Vi 201

In his last class, he taught you the basics of vi, the powerful *NIX text editor. Now Elias Flootburger returns in this hilarious sequel to the original “Vi 101″ tutorial. This time, the good professor has his hands full with abbreviations, key mappings, autocommands and vi’s powerful visual mode…not to mention his own out-of-control ego! Note: Most of the material in this article covers vim, the enhanced version of vi that is preinstalled on most modern *NIXes.

Oh, my…

I must say, I didn’t expect quite such a large turnout for this class – it’s been years since I had such an attentive audience for one of my little discourses. And so many unfamiliar faces, too – obviously, you’ve heard the stories of my rapier wit and overpowering charm, and decided to drop in to see the legend in action for yourself.

Anyway, for those of you who don’t know me, let me introduce myself. I am Professor Elias Flootburger, newly appointed Head of this university’s Computer Science department, and easily one of the most interesting men on campus. I speak seven languages, run four miles a day, and am currently worth fourteen million dollars, thanks to a very intelligent investment I made in a little biotech company a few years ago. As you might imagine, I rarely have trouble finding a date on Saturday night.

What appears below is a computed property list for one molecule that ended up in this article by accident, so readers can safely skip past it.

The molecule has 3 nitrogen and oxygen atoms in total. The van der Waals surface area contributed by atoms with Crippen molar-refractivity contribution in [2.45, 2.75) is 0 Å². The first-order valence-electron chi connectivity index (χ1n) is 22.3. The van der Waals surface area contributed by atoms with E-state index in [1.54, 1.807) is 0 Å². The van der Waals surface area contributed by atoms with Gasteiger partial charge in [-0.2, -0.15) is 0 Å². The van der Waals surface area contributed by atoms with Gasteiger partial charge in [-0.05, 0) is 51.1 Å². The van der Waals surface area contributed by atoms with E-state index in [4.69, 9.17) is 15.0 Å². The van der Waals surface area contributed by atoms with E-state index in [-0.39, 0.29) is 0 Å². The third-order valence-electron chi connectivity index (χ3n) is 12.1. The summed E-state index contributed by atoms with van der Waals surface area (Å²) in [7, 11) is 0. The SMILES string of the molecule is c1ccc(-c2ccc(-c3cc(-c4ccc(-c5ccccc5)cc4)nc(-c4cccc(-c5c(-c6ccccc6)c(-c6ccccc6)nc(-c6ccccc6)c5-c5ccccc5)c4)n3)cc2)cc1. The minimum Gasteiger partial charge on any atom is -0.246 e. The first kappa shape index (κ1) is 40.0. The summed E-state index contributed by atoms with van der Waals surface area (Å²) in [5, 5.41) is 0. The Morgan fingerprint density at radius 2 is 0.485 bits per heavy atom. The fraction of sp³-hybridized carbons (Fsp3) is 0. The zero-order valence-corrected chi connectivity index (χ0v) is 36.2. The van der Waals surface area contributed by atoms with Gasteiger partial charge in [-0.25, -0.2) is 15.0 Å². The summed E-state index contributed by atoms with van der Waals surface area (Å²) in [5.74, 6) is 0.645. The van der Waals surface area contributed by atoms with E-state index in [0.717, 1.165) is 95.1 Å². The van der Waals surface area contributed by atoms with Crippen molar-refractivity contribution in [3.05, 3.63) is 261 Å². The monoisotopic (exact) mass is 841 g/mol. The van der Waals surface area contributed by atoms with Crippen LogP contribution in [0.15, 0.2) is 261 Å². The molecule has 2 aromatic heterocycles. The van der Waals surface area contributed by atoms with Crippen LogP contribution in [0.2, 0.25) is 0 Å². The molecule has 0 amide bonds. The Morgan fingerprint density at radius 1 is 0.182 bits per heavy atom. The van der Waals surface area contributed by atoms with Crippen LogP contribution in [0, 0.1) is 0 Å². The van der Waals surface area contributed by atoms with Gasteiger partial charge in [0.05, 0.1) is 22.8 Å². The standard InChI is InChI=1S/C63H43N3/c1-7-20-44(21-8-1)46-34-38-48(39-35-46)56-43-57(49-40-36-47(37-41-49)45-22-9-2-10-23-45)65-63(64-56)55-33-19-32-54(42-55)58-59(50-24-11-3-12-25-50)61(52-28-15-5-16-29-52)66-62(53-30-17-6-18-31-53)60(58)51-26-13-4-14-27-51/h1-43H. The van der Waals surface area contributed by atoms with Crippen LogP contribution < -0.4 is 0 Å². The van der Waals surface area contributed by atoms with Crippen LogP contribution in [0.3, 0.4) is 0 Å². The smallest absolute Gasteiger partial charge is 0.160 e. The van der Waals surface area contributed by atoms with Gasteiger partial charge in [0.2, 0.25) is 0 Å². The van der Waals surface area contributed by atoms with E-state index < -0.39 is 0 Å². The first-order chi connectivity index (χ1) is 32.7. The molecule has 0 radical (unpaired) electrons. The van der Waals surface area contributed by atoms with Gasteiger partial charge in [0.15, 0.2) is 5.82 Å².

Now that we’ve established my credentials to teach this class, let’s get down to work. If you remember, in last time’s class, I compared the vi text editor to a Ferrari, and showed you a few basic tricks designed to get you from point A to point B. But no one in their right mind uses a Ferrari just to go shopping for groceries – and so, in today’s class, we’re going to throw away the rule book, push the pedal to the floor, and indulge in some really dangerous driving.

God, I’m really good with analogies…

This article copyright Melonfire 2000. All rights reserved.{mospagebreak title=Liar, Liar…} The last time we met, I told you that vi operates in either one of two modes – “command mode” and “insert mode”.

Well, I lied.

Don’t look so horrified – I hate to burst your bubble, but people lie all the time. And just so you know – Santa Claus doesn’t exist, and the tooth fairy decided to get out of the business a few years ago; she’s now in Las Vegas earning millions as a showgirl…

Anyway, getting back to vi – the editor also comes with a very powerful “visual mode”, which allows you to select blocks of text and perform actions – cutting, copying, deleting – on them, in a manner similar to Windows-based editors like Microsoft Word.

Entering visual mode is simplicity itself – simply hit

v
while in command mode. Vi will display a visual notification of the mode change at the bottom left corner of your screen. Now try using the various motion keys to move around – you’ll notice that instead of moving you around the document, those keys now control a selection block which can be used to highlight sections of the text.